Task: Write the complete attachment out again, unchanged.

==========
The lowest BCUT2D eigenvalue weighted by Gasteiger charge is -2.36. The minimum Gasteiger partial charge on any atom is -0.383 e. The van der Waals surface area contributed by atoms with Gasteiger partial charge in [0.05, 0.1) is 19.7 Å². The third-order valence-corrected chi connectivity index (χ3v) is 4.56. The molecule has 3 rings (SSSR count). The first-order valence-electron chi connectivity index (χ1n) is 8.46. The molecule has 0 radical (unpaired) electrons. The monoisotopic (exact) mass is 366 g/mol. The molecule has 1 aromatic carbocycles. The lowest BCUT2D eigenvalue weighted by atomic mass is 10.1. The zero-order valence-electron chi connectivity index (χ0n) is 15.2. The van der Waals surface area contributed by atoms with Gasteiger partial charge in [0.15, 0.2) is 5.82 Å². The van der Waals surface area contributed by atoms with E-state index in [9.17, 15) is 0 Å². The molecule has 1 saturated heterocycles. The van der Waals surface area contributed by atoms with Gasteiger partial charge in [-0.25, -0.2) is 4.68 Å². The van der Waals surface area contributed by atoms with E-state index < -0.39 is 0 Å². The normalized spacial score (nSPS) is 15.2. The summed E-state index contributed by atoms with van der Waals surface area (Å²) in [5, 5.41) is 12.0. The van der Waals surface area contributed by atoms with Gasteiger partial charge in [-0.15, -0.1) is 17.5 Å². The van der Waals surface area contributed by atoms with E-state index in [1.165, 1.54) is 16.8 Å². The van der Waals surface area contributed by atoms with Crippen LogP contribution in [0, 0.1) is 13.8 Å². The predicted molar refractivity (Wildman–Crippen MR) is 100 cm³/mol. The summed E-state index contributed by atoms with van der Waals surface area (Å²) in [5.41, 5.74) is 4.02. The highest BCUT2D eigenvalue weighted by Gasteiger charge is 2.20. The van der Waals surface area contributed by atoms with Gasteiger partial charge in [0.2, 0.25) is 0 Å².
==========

The lowest BCUT2D eigenvalue weighted by Gasteiger charge is -2.36. The minimum Gasteiger partial charge on any atom is -0.383 e. The van der Waals surface area contributed by atoms with Gasteiger partial charge in [0.05, 0.1) is 19.7 Å². The third-order valence-corrected chi connectivity index (χ3v) is 4.56. The molecule has 3 rings (SSSR count). The first-order valence-electron chi connectivity index (χ1n) is 8.46. The molecule has 0 radical (unpaired) electrons. The monoisotopic (exact) mass is 366 g/mol. The molecule has 1 aromatic carbocycles. The lowest BCUT2D eigenvalue weighted by atomic mass is 10.1. The zero-order valence-electron chi connectivity index (χ0n) is 15.2. The van der Waals surface area contributed by atoms with Gasteiger partial charge in [0.15, 0.2) is 5.82 Å². The van der Waals surface area contributed by atoms with E-state index in [9.17, 15) is 0 Å². The molecule has 1 saturated heterocycles. The van der Waals surface area contributed by atoms with Gasteiger partial charge in [-0.25, -0.2) is 4.68 Å². The van der Waals surface area contributed by atoms with E-state index < -0.39 is 0 Å². The normalized spacial score (nSPS) is 15.2. The summed E-state index contributed by atoms with van der Waals surface area (Å²) in [5, 5.41) is 12.0. The van der Waals surface area contributed by atoms with Gasteiger partial charge in [-0.15, -0.1) is 17.5 Å². The van der Waals surface area contributed by atoms with E-state index in [1.165, 1.54) is 16.8 Å². The van der Waals surface area contributed by atoms with Crippen LogP contribution in [0, 0.1) is 13.8 Å². The predicted molar refractivity (Wildman–Crippen MR) is 100 cm³/mol. The summed E-state index contributed by atoms with van der Waals surface area (Å²) in [5.41, 5.74) is 4.02. The highest BCUT2D eigenvalue weighted by Gasteiger charge is 2.20. The van der Waals surface area contributed by atoms with Gasteiger partial charge in [0.2, 0.25) is 0 Å².